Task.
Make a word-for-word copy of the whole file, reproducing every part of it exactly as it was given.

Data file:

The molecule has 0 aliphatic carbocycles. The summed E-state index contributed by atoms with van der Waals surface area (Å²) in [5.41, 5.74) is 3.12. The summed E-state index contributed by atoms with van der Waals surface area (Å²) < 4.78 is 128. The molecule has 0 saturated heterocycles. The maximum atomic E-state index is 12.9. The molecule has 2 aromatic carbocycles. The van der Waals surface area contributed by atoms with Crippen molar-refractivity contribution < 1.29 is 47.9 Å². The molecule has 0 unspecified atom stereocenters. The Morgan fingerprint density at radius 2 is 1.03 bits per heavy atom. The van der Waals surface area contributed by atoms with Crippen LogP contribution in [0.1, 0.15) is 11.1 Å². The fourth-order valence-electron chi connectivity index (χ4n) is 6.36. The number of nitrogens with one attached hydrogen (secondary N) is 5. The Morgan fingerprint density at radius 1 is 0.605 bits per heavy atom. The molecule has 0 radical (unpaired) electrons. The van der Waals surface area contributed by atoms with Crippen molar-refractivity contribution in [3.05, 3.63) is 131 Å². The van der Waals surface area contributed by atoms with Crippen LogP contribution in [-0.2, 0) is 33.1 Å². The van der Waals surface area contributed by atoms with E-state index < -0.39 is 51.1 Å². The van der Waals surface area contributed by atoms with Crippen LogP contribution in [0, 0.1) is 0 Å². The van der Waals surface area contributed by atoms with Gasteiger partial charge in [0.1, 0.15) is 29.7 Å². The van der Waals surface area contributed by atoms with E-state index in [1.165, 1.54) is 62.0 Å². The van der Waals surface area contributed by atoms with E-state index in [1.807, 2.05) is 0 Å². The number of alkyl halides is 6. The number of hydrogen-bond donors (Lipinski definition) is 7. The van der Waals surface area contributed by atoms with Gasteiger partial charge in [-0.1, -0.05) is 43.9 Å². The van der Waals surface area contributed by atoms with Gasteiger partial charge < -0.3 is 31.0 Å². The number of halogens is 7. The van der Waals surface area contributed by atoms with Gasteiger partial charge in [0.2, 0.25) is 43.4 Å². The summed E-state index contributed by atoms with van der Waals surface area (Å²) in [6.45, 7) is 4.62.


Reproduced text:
The molecule has 0 aliphatic carbocycles. The summed E-state index contributed by atoms with van der Waals surface area (Å²) in [5.41, 5.74) is 3.12. The summed E-state index contributed by atoms with van der Waals surface area (Å²) < 4.78 is 128. The molecule has 0 saturated heterocycles. The maximum atomic E-state index is 12.9. The molecule has 2 aromatic carbocycles. The van der Waals surface area contributed by atoms with Crippen molar-refractivity contribution < 1.29 is 47.9 Å². The molecule has 0 unspecified atom stereocenters. The Morgan fingerprint density at radius 2 is 1.03 bits per heavy atom. The van der Waals surface area contributed by atoms with Crippen LogP contribution in [0.1, 0.15) is 11.1 Å². The fourth-order valence-electron chi connectivity index (χ4n) is 6.36. The number of nitrogens with one attached hydrogen (secondary N) is 5. The Morgan fingerprint density at radius 1 is 0.605 bits per heavy atom. The molecule has 0 radical (unpaired) electrons. The van der Waals surface area contributed by atoms with Crippen molar-refractivity contribution in [3.05, 3.63) is 131 Å². The van der Waals surface area contributed by atoms with Crippen LogP contribution in [-0.2, 0) is 33.1 Å². The van der Waals surface area contributed by atoms with E-state index < -0.39 is 51.1 Å². The van der Waals surface area contributed by atoms with Crippen LogP contribution in [0, 0.1) is 0 Å². The van der Waals surface area contributed by atoms with Gasteiger partial charge in [0.1, 0.15) is 29.7 Å². The van der Waals surface area contributed by atoms with E-state index in [1.165, 1.54) is 62.0 Å². The van der Waals surface area contributed by atoms with E-state index in [1.807, 2.05) is 0 Å². The number of alkyl halides is 6. The number of hydrogen-bond donors (Lipinski definition) is 7. The van der Waals surface area contributed by atoms with Gasteiger partial charge in [-0.1, -0.05) is 43.9 Å². The van der Waals surface area contributed by atoms with Gasteiger partial charge < -0.3 is 31.0 Å². The number of halogens is 7. The van der Waals surface area contributed by atoms with Gasteiger partial charge in [0.2, 0.25) is 43.4 Å². The summed E-state index contributed by atoms with van der Waals surface area (Å²) in [6.45, 7) is 4.62.